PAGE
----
Tuesday, August 30, 2011

Self improvement is hard

For realz.
A few months ago, I got an email from our HR director inviting me to a two hour lunch meeting (food will be provided). What I love most in the world is free food, so I was pretty stoked. But also cautious. Interactions with HR at UWSEM do not always go well. There’s been a 90% staff turnover since our CEO took over (and it’s not all because people leave for other opportunities), so there’s a scary element to HR. None the less, I braved Scary HR for the promise of free sandwich.

And Scary HR turned out to be less scary. A group of about 15 of us were informed that we had been identified as “up-and-comers.” We were in the top categories of high performers/high potential employees (high per-high pos) and were being targeted for additional professional development opportunities as well as likely to receive promotions in the next 1-3 years. Excellent.
“But,” said the dark cloud of HR. “You are not guaranteed a spot in this group. You could slow down or suck and then you will be like the normal people again.” And again we feel the terror that comes from HR.

A month later, I was on my way to a fancy important meeting when my boss asked if we could talk for a few minutes. I reminded her about the fancy meeting, and she said that it would only take a few minutes. The familiar feeling of excitement and fear that comes from talking with one’s boss came over me as I sat down in a conference room and she CLOSED THE DOOR BEHIND US. Closed door conversations—either go amazingly well or horribly awry. This was an amazingly well situation. I was being promoted. And while I won’t be able to order my new business cards that read “Jenny Hansen- Basic Needs Specialist” until she finishes the paperwork, I could expect to see the change in my pay and workload immediately.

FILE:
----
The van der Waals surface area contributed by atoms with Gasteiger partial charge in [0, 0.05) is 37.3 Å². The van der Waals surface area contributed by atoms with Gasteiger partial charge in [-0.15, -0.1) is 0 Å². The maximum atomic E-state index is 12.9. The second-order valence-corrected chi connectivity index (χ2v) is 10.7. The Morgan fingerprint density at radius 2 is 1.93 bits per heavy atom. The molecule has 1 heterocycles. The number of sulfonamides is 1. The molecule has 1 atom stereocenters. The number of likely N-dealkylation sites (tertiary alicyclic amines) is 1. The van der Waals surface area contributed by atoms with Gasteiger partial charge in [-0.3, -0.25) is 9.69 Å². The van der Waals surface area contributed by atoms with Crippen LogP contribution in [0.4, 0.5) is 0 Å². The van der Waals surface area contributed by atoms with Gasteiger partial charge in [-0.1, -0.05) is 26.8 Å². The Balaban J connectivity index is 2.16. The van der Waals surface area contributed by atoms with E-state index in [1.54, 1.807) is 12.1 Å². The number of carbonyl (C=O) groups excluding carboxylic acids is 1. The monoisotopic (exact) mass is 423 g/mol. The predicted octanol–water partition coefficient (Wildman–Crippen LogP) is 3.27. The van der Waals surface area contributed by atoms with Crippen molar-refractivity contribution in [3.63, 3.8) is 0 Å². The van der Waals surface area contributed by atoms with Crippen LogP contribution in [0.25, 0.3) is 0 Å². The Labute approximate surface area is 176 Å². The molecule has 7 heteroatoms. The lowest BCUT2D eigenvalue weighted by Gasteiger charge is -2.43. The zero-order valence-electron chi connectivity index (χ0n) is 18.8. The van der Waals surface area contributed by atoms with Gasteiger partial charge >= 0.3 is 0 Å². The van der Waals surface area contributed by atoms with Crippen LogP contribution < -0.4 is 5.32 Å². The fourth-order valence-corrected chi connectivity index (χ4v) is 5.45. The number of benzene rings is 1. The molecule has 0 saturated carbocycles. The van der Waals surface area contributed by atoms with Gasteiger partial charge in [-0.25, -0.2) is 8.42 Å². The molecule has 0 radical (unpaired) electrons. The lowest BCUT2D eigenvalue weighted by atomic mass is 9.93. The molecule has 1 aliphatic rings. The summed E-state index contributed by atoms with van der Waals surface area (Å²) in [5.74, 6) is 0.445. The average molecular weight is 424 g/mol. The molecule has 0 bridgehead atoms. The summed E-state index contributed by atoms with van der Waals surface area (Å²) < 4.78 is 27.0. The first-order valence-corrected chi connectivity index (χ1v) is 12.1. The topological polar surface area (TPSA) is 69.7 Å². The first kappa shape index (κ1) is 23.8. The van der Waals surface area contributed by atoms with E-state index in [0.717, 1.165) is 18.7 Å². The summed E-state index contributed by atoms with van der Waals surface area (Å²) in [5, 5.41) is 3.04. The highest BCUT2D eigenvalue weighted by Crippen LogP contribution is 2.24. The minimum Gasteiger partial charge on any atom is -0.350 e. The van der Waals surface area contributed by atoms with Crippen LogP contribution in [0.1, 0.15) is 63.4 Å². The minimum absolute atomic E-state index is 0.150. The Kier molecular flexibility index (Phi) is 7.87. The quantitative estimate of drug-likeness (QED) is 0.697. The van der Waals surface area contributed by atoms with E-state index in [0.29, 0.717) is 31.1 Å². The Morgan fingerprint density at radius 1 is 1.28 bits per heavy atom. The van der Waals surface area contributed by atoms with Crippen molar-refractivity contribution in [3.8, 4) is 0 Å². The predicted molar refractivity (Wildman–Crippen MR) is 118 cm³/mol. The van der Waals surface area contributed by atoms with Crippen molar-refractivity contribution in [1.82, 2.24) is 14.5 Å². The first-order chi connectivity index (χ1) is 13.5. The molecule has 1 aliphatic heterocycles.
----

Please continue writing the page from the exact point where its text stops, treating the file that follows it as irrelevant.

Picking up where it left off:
And here comes the hard part. With promotion, there’s more work to do. And with the status as a high per-high po, there’s even more work. I now have weekly homework assignments, as well as am working on developing a plan for the year to help me increase my own awareness of my abilities and skills and am about to enter a mentoring program that will require me to exercise more (apparently part of being good at my job means walking a lot) and do an additional 2-5 hours of homework a week.

But I’m an over achiever, and really want to do this and do it right.
So now, I’m committing to blogging twice a week. I’ve got people at work to who are keeping me on my toes to get this homework done, so let’s see where it takes me!

Thursday, August 4, 2011

Just about everyone who reads this blog knows that my grandpa passed away earlier this year. He was a wonderful and loving and funny man who would do anything for his family.

The night I found out that he died, Brian and I were staying with my sister in Chicago. Maria and I had stayed up late talking about our Uncle. Uncle G. had been diagnosed with cancer and during the prep for his treatment the doctors had discovered an aortic aneurysm. This was all very scary to me. Cancer-scary. Holes in parts of you where there should be no holes-scary. The combination-very scary.

I went to bed worried about my uncle, and hoping that things would be alright. A few minutes later, my sister came into her guest room to tell me that we had lost Grandpa. We hugged, and cried. The first thing she said was "He loved us so much." Which is true in the most profound way.

Maybe it is just a coincidence in my brain--we were just talking about George when we got the news about Grandpa--but I keep thinking that the Universe gave Keith Hansen a choice. His son was sick, and it was time for someone to go. But Grandpa got to decide who it would be--one of them would go and the other one would be okay. And for Grandpa, that would have been a silly question. Part of me will always believe that he died so that George would be okay.

Uncle George had surgery for his aneurysm last week and it all went well. I just got my first email from him to say that he’s recovering just fine and that he’s feeling restless already. I think that some part of my grandparents are out there somewhere--and they are smiling.